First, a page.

The dream was so vivid that that it woke Rennie Curran out of a sound sleep at 4 a.m.
In his dream, a boy goes on a journey to figure out his identity. He meets people along the way — a fireman, a doctor and an athlete. Each one teaches him about building character.
Curran, 28, a former Georgia Bulldogs linebacker and professional football player, jumped up and began drawing.
“The most important lesson is that a star is a star no matter what,” said Curran, who lives in Chamblee. “No one has to tell it to be a star, it just shines. Lots of kids need to hear this message.”
The result of that dream is “What Does It Take to Be a Star?” — a self-published inspirational children’s book by Curran and his 8-year-old daughter, Eleana. It’s illustrated by longtime friend Dylan Ross.
Copies are available on Curran’s website (renniecurran.com) and are soon to be at select retailers.
The book teaches children about the value of a strong work ethic, patience, self-control and leadership.
The Currans will discuss and sign copies of the book at 6 p.m. Thursday at the Center for Puppetry Arts, 1404 Spring St. NW, Atlanta. The event will include a silent auction, music, food and a balloon artist. Tickets are $25 for general admission (includes admission for a child and a parent and a copy of the book) and $55 for VIP. Tickets are available on Eventbrite.
Curran will host the evening with other celebrity friends, including Ovie Mughelli, former Atlanta Falcons player and author of “Gridiron Green” comic book series; Stevie Baggs, former professional football player, inspirational speaker and author of “Greater Than the Game”; and Johnny Rutledge, author of “Grant’s Sports Adventures: Math and Football” and a former player with the Arizona Cardinals and the Denver Broncos. Proceeds from the event will support the Larry Asante Foundation.
The story is similar to lessons Curran has learned throughout his life.
Curran, a motivational speaker and musician who plays drums and guitar, grew up in Atlanta and Snellville. He was born to Rennie and Josie Curran, both of whom came to the U.S. from Liberia in the 1980s. His mother is a nurse, and his father owned a shoe-repair shop and now works in retail.
“It wasn’t what they told me, it was more of what they showed me,” said Curran, the youngest of three children. “I saw how much they sacrificed for their families. They taught me to be selfless and how to handle challenges.”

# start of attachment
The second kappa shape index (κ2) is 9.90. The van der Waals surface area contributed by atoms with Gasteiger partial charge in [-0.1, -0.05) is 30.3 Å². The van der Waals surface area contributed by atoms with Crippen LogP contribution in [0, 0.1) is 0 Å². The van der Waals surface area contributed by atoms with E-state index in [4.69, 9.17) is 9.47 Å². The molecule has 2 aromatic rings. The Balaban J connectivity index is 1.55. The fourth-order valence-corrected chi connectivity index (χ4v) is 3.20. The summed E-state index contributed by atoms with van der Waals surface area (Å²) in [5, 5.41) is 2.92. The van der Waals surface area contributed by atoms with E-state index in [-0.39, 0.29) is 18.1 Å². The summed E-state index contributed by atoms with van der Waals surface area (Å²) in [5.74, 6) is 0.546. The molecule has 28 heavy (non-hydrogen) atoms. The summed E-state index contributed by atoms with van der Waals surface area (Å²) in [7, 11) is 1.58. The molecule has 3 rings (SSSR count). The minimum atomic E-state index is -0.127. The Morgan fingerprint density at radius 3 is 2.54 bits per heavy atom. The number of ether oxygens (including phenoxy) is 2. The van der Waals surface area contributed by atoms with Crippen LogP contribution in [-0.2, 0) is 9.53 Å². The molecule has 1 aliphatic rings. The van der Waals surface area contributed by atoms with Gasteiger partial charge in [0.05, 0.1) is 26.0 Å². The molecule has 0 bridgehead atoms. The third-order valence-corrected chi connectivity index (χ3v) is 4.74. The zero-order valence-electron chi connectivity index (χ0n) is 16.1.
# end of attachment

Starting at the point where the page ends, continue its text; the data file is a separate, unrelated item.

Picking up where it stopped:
Liberia was embroiled in civil war, and Curran said his parents would send money, food and clothes to help their relatives and others back home. They also helped other relatives move to the United States and start new lives.
Along the way, he learned life lessons from his pastor, coaches and school chaplains.
When he was told he was too short to play college and professional football, he didn’t give up, he just dug in harder.
“According to statistics, I shouldn’t even have played in Georgia,” said Curran, who went on to become a three-time All-American.
“I knew football was bigger than just me achieving my dreams,” he said. “I understood at an early age that it was just an opportunity for me to help my family, the community and represent Liberia, even though I wasn’t born there. It was a way to provide hope to a lot of young people.”
That grounding even helped Curran keep life in perspective as he played for several professional teams.
“I always wanted to write a children’s book, but when the vision hit me, I knew I had to do it,” said Curran, who wrote “Free Agent: The Perspectives of a Young African American Athlete” in 2013. “I feel these things don’t just come, they’re divined.”
Eleana, a student at Spalding Drive Elementary School and a soccer player, was his sounding board.
“I knew this had to come from a child’s perspective,” he said.
Eleana said it was “amazing” to work with her dad on the book.
She turns to him for advice.
“When someone hurts my feelings, he says, don’t let that stuff get into you,” she said. “Haters are going to hate.”
When she goes back to school, Eleana, who loves math, will be a published author, something she hasn’t shared yet with her classmates.
She wants to write another book. Perhaps with her dad or on her own.
“This was an amazing opportunity,” she said.
Curran has learned to listen to his inner voice. At one point, Curran, whose middle name, Flomo, means “protector” or “provider” in Kpelle, one of the languages spoken in Liberia, was anxious to get back into professional football. During a practice, he and another player collided.
The news wasn’t good. Curran suffered damage to his patellar tendon and required surgery.
What did this mean for his dream of returning to the NFL? He prayed about it. Would God make a smooth route back into the NFL or shut that door?
He got his answer.
“This was confirmation from God that I needed to move on from football,” he said. “Lucky for me, I’d already built a brand as a speaker and author. I’m doing more of what I love to do and I’m having more impact. … I feel like I’m still making plays, it’s just a different field.”